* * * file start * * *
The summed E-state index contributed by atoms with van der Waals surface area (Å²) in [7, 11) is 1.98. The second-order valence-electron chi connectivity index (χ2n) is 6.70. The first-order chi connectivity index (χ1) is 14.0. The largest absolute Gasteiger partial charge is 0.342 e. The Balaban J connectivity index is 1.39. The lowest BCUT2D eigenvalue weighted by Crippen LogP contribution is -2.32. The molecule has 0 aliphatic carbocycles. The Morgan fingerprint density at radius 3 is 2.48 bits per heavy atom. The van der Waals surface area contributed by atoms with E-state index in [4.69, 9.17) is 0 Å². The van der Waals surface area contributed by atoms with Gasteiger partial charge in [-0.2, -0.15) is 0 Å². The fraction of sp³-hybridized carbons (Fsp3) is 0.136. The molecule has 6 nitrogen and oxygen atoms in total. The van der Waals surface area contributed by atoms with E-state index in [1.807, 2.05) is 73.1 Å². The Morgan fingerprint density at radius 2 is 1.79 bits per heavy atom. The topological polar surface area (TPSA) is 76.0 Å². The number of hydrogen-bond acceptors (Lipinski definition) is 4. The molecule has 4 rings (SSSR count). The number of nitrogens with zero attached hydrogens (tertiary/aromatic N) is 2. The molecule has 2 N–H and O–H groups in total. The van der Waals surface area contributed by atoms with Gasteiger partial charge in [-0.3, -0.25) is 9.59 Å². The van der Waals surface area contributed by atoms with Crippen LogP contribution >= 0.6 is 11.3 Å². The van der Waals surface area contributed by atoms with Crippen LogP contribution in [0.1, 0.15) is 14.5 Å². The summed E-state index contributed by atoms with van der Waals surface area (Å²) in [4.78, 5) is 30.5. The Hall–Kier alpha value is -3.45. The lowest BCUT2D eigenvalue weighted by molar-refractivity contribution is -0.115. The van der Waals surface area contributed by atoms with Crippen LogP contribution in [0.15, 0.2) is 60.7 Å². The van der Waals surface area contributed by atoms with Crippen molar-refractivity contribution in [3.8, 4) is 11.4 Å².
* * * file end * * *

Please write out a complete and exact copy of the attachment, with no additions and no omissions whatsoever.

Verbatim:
The summed E-state index contributed by atoms with van der Waals surface area (Å²) in [7, 11) is 1.98. The second-order valence-electron chi connectivity index (χ2n) is 6.70. The first-order chi connectivity index (χ1) is 14.0. The largest absolute Gasteiger partial charge is 0.342 e. The Balaban J connectivity index is 1.39. The lowest BCUT2D eigenvalue weighted by Crippen LogP contribution is -2.32. The molecule has 0 aliphatic carbocycles. The Morgan fingerprint density at radius 3 is 2.48 bits per heavy atom. The van der Waals surface area contributed by atoms with E-state index in [4.69, 9.17) is 0 Å². The van der Waals surface area contributed by atoms with Gasteiger partial charge in [-0.2, -0.15) is 0 Å². The fraction of sp³-hybridized carbons (Fsp3) is 0.136. The molecule has 6 nitrogen and oxygen atoms in total. The van der Waals surface area contributed by atoms with E-state index in [1.807, 2.05) is 73.1 Å². The Morgan fingerprint density at radius 2 is 1.79 bits per heavy atom. The topological polar surface area (TPSA) is 76.0 Å². The number of hydrogen-bond acceptors (Lipinski definition) is 4. The molecule has 4 rings (SSSR count). The number of nitrogens with zero attached hydrogens (tertiary/aromatic N) is 2. The molecule has 2 N–H and O–H groups in total. The van der Waals surface area contributed by atoms with Gasteiger partial charge in [-0.3, -0.25) is 9.59 Å². The van der Waals surface area contributed by atoms with Crippen LogP contribution >= 0.6 is 11.3 Å². The van der Waals surface area contributed by atoms with Crippen LogP contribution in [0.1, 0.15) is 14.5 Å². The summed E-state index contributed by atoms with van der Waals surface area (Å²) in [4.78, 5) is 30.5. The Hall–Kier alpha value is -3.45. The lowest BCUT2D eigenvalue weighted by molar-refractivity contribution is -0.115. The van der Waals surface area contributed by atoms with Crippen LogP contribution in [0.15, 0.2) is 60.7 Å². The van der Waals surface area contributed by atoms with Crippen molar-refractivity contribution in [3.8, 4) is 11.4 Å².